In response to Kelo, many states have proposed laws to prohibit local governments from exercising eminent domain for economic development purposes. The N.C. Property Rights Association crafted a constitutional amendment to that end that was passed by the state House last session but rejected by the Senate. Association founder and chairman Kieran Shanahan, a lawyer and former Raleigh City Council member, says his group will keep trying to get the amendment adopted. "It is an area where a call to action is necessary," he says.
Other groups have similarly weighed in. The Center For Local Innovation, a Charlotte-based group set up by the conservative John Locke Foundation and former Raleigh Mayor Tom Fetzer, states in its post-Kelo position paper on eminent domain that "[e]ven if property is taken in part for economic development, it is inappropriate."
An appealing idea, even if it comes a day late and a few billion dollars short. The fact is, the unreasonable and unjust abrogation of property rights for economic development purposes has been a significant local, state and national problem for years, predating Kelo by decades.
No more egregious example exists than the condemnation of private property for the construction of sports stadiums, convention centers and other massive municipal projects, which are invariably rationalized as economic catalysts for depressed downtowns (though they almost always fail in their revitalization objectives). The giant boondoggle known as the Global TransPark in Kinston was made possible by the condemnation of numerous homes and farms. And roadbuilding almost always involves the involuntary condemenation of at least some of the route—while most roads are built to alleviate traffic congestion, the primary purpose of many others (segments of I-540 come to mind) is to open land for malls, subdivisions and other massive development projects.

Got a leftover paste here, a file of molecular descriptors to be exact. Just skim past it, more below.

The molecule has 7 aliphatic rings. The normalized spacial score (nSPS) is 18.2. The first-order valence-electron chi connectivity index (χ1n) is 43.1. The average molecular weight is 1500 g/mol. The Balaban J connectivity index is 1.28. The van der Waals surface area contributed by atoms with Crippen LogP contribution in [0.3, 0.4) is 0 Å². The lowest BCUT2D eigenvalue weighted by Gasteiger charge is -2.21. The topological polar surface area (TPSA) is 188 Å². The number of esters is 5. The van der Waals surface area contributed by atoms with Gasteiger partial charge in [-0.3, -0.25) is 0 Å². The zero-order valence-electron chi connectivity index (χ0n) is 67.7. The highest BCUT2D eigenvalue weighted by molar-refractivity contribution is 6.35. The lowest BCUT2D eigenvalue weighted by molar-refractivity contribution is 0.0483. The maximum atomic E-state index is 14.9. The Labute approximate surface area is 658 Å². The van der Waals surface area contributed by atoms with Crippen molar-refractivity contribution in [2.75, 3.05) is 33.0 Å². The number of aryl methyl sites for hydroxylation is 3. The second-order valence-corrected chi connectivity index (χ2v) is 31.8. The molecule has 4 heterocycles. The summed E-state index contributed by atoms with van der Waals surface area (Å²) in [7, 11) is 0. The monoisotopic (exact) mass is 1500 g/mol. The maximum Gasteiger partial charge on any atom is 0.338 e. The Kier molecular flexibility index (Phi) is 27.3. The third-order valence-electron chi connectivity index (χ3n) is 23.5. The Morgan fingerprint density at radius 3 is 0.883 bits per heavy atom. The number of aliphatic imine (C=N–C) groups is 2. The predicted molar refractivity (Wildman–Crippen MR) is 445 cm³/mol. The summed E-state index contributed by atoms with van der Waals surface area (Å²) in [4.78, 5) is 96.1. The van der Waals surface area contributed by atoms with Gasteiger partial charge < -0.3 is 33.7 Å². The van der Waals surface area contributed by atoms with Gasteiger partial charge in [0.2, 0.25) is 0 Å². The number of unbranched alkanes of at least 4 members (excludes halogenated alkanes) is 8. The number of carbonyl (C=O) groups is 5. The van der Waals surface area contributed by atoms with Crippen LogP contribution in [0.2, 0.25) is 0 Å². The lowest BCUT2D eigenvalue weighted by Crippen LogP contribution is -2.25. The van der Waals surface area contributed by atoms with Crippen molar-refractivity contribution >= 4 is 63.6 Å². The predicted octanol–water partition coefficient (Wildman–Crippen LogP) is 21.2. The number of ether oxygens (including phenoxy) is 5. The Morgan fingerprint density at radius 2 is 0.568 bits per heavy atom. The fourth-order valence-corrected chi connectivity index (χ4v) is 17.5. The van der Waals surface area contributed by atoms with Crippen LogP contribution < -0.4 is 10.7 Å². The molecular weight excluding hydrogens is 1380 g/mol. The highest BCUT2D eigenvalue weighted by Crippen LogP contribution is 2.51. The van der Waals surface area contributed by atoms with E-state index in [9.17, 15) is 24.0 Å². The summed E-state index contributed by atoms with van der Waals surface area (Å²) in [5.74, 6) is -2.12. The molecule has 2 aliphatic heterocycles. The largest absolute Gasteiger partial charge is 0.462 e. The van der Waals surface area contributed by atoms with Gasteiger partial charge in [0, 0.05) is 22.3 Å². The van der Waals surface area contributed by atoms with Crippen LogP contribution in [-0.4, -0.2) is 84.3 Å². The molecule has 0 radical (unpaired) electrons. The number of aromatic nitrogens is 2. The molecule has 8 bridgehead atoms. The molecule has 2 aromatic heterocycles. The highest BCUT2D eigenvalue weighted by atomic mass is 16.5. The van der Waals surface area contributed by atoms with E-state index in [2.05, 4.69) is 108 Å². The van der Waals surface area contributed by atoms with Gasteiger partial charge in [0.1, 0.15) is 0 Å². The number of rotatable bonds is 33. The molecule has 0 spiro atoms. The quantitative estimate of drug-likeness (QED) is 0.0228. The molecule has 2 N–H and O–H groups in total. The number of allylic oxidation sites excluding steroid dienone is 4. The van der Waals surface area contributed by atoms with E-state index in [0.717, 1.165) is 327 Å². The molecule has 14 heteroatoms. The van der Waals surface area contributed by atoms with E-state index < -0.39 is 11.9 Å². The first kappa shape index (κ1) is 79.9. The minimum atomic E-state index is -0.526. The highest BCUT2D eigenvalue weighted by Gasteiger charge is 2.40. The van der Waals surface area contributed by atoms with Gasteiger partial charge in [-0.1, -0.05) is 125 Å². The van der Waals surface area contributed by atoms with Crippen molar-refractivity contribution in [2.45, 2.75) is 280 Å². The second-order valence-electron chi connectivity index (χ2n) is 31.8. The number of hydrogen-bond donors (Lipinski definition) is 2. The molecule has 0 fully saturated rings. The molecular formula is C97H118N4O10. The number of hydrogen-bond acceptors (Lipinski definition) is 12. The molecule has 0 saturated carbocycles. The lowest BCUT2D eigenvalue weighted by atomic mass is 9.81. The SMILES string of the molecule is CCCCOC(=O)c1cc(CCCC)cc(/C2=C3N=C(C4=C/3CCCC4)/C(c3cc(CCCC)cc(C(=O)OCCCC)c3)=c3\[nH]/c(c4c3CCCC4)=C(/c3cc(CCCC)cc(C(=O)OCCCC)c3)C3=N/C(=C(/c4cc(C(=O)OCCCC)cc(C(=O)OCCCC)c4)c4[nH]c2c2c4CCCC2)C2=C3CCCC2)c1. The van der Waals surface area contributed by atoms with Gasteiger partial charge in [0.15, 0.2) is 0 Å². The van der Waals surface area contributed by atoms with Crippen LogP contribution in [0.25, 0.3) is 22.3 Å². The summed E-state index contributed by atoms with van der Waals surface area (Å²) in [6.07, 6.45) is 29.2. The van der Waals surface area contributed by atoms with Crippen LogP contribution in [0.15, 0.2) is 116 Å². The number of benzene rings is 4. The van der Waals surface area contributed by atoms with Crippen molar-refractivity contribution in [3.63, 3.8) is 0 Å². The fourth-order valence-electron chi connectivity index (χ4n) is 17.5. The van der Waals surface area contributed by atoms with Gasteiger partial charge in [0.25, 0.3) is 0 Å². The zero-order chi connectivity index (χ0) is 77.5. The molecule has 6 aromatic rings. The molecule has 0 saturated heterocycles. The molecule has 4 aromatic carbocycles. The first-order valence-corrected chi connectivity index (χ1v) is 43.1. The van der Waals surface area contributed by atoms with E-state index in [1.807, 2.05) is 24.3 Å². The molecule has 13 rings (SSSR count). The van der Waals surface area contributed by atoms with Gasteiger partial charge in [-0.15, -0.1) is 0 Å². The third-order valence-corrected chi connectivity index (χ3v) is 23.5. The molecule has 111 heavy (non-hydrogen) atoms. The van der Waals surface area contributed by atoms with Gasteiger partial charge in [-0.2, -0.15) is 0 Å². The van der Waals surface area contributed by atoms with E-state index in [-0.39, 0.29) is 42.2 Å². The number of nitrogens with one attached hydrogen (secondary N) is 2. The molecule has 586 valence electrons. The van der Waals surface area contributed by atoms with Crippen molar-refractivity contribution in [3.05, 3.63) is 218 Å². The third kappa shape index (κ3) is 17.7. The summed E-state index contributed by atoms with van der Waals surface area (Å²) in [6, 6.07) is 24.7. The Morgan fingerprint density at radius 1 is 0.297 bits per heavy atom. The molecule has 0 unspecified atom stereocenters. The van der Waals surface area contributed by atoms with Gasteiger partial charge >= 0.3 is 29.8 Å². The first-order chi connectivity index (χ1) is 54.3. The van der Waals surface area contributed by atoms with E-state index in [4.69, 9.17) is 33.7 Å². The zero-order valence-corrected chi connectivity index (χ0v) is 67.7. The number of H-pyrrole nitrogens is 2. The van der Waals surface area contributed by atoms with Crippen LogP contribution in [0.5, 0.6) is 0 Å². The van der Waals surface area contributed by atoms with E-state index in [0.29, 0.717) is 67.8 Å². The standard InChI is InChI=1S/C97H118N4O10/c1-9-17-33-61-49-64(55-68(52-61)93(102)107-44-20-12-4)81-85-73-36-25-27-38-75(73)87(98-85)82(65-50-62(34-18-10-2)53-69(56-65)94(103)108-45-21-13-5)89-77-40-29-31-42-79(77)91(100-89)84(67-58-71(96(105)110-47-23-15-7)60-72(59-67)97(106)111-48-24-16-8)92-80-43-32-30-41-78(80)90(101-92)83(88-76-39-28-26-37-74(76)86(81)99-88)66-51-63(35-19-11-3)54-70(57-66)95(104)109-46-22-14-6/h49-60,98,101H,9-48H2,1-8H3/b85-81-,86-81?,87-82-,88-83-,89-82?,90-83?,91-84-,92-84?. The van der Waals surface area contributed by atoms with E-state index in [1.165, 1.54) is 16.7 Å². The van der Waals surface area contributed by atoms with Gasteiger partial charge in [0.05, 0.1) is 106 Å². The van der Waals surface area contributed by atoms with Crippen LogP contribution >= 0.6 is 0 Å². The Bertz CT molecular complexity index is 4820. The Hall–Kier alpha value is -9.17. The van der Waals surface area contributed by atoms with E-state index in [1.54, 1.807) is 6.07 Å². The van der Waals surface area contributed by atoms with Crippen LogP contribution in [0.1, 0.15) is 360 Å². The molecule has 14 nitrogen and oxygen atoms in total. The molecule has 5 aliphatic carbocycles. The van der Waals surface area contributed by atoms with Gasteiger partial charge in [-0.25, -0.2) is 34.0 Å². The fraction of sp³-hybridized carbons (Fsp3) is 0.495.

Property rights violations go beyond takings for economic development, and they don't have to be life changing to cross the philosophical line. Cities and towns routinely pass laws to regulate lawn length, where cars can be repaired, and the type of furniture permitted on front porches, all of which go beyond the legitimate government interest in protecting public health and safety. Citizens can block specific uses of property that are permitted under zoning laws simply because they don't like them. In Johnston County, a group of neighbors filed suit to prevent a local soccer league from building fields on land donated for the purpose by the owner (and with the county's blessing).